However, the timber trade didn’t last long due to the fast-growing economic environment. So people started opening small and medium businesses. At the same time, the investors provided funding for large-scale projects such as bridges that connected the city from both sides of the Agusan river.


Prominent Landmarks of Butuan

Agusan River

The Agusan River, the third-longest in the Philippines, is situated in the northeastern part of Mindanao island, which slices through the city of Butuan. The river drains towards Butuan bay and into the Bohol sea, which opened the wide trade for the old Butuan settlers. 

However, despite the river’s boon, there are also downsides. The most prominent one is the constant flooding since the area is in a valley. 

Source (Butuan flooding 1963)
Source (Butuan flooding 1963)

Source (Jan 19, 2017)

Butuan City Hall Complex and Provincial Capitol

Being the de facto capital city of the region, the Provincial Capitol is also located in Butuan. Since its inception, the Capitol has not been moved since it holds historical value after the Japanese bombed the surrounding area and remained standing.  


The building was then renovated and still stands today!





Butuan’s hallmark of being recognized as a city, the Butuan city hall tells the same story of Butuan’s past. Construction of the city hall complex started in the mid-1990s and was completed last 2003. It was then inaugurated by Mayor Daisy Plaza in 2005, formally declaring the end of the city hall’s construction. 

Source (Butuan city hall no date implied)





Last 2011, the old city hall burned down, prompting the officials to speed up the construction of the councilor’s building, which started in 2009. The building was planned for 3 floors; the construction finished last 2013.

Source (Fire at the city hall)


Source (City hall 2018)


Guingona Park (Butuan Rizal Park)

If this park could talk, it would share its long history. It started as a public square from the Spanish period, a war-torn, treeless park of WW2, and the heart of the currently flourishing cityscape of Butuan. Later in the 1960’s, Guingona Park was renamed to Rizal Park and honored the nation’s hero with a statue and a myriad of fountains.

Source (The park during Spanish Period)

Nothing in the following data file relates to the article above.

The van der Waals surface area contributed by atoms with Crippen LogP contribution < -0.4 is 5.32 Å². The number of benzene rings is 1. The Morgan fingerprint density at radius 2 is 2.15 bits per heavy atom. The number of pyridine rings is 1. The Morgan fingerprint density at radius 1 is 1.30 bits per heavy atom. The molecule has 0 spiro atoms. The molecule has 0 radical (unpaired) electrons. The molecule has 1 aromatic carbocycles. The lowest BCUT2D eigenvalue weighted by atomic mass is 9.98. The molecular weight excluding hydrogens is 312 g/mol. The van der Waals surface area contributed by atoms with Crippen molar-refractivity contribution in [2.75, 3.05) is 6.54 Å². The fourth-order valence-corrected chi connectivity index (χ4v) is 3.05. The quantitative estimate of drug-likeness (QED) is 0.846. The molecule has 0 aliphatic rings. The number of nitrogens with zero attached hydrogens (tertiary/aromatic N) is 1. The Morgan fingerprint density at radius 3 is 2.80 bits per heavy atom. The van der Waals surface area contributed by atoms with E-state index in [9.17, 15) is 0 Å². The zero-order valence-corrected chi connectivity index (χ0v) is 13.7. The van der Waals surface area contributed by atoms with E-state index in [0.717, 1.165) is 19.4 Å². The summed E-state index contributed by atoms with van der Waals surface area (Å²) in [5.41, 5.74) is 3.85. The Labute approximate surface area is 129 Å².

Source (The park before the war)


Source (Park renovations during the 1970s)

Source (The park during the 1980s)

Source (Guingona Park in the Late 1990s and early 2000s.)

However, the park has been a victim of neglect for a few years up until the new renovations that started in 2012. It was the first major renovation ever since the 1950s.

Source (Guingona Park, 2013)

Source (St. Joseph Cathedral at Guingona Park, 2020)

Source (Guingona Park, 2019)

Butuan and its Future

The Caraga region’s commercial, industrial, and administrative core is Butuan. Located in Northern Mindanao, Butuan serves as a vital crossroads for trade with Davao, Cagayan de Oro, Malaybalay, Surigao, and Tandag.

The Bancasi Airport, one of the busiest in the nation, is in the city’s vicinity and serves as Cebu Pacific and Philippine Airlines service provider. In addition, the adjacent Nasipit International Port and the Masao Port inside the city meet the city’s shipping and freight requirements.

As one of the leading cities in the Southern Philippines, Butuan has been classified as a 1st class city, improving the lives of its settlers and opening new doors to investors. 

A manufacturing-focused industrial park is now being built, which will soon stimulate the industry. Butuan has also established itself as a refuge for renewable energy, with investments coming into the city to produce solar and hydroelectric electricity.

Closing Remarks

As the gold was deposited into the river banks of the Agusan River, so did the bounties of life. Butuan was blessed with flourishing rivers and forests, including the inhabitants that care for it deeply. Visit Butuan today! –WhatALife!/Vaughn

Source: (1), (2), (3), (4)

Also read: Domestic Travel: Top 9 summer destinations in the Philippines